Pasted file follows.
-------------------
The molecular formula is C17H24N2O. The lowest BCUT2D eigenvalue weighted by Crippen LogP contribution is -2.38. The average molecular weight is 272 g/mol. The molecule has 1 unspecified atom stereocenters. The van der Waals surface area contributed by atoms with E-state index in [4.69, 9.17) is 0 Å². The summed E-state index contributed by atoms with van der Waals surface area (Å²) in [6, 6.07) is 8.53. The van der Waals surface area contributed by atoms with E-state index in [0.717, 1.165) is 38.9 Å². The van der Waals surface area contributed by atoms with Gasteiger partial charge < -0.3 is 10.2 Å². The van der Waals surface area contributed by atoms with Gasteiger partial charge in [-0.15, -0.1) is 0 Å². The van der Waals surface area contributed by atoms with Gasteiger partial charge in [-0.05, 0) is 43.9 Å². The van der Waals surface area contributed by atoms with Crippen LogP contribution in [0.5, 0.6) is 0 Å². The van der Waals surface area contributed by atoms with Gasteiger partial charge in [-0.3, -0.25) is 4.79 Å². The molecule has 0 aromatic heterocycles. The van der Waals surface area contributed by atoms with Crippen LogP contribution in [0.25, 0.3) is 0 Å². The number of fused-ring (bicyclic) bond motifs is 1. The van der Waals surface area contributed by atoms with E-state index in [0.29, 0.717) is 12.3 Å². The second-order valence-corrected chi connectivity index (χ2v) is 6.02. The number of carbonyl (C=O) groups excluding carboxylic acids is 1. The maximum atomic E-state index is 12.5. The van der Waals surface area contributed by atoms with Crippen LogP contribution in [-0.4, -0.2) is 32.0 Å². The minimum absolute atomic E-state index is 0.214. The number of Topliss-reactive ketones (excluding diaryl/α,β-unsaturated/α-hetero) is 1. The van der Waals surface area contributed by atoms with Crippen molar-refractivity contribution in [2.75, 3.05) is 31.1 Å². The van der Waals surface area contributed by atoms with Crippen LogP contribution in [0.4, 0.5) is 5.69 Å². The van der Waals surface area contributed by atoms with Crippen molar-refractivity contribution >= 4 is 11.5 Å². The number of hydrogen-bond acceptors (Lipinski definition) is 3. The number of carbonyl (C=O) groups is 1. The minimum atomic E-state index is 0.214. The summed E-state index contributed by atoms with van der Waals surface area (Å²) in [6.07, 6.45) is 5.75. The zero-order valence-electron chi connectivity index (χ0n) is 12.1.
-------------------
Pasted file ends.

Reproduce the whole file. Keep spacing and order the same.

The molecular formula is C17H24N2O. The lowest BCUT2D eigenvalue weighted by Crippen LogP contribution is -2.38. The average molecular weight is 272 g/mol. The molecule has 1 unspecified atom stereocenters. The van der Waals surface area contributed by atoms with E-state index in [4.69, 9.17) is 0 Å². The summed E-state index contributed by atoms with van der Waals surface area (Å²) in [6, 6.07) is 8.53. The van der Waals surface area contributed by atoms with E-state index in [0.717, 1.165) is 38.9 Å². The van der Waals surface area contributed by atoms with Gasteiger partial charge < -0.3 is 10.2 Å². The van der Waals surface area contributed by atoms with Gasteiger partial charge in [-0.15, -0.1) is 0 Å². The van der Waals surface area contributed by atoms with Gasteiger partial charge in [-0.05, 0) is 43.9 Å². The van der Waals surface area contributed by atoms with Crippen LogP contribution in [0.5, 0.6) is 0 Å². The van der Waals surface area contributed by atoms with Gasteiger partial charge in [-0.3, -0.25) is 4.79 Å². The molecule has 0 aromatic heterocycles. The van der Waals surface area contributed by atoms with Crippen LogP contribution in [0.25, 0.3) is 0 Å². The number of fused-ring (bicyclic) bond motifs is 1. The van der Waals surface area contributed by atoms with E-state index in [0.29, 0.717) is 12.3 Å². The second-order valence-corrected chi connectivity index (χ2v) is 6.02. The number of carbonyl (C=O) groups excluding carboxylic acids is 1. The maximum atomic E-state index is 12.5. The van der Waals surface area contributed by atoms with Crippen LogP contribution in [-0.4, -0.2) is 32.0 Å². The minimum absolute atomic E-state index is 0.214. The number of Topliss-reactive ketones (excluding diaryl/α,β-unsaturated/α-hetero) is 1. The van der Waals surface area contributed by atoms with Crippen molar-refractivity contribution in [2.75, 3.05) is 31.1 Å². The van der Waals surface area contributed by atoms with Crippen LogP contribution in [0.4, 0.5) is 5.69 Å². The van der Waals surface area contributed by atoms with Crippen molar-refractivity contribution >= 4 is 11.5 Å². The number of hydrogen-bond acceptors (Lipinski definition) is 3. The number of carbonyl (C=O) groups is 1. The minimum atomic E-state index is 0.214. The summed E-state index contributed by atoms with van der Waals surface area (Å²) in [6.07, 6.45) is 5.75. The zero-order valence-electron chi connectivity index (χ0n) is 12.1.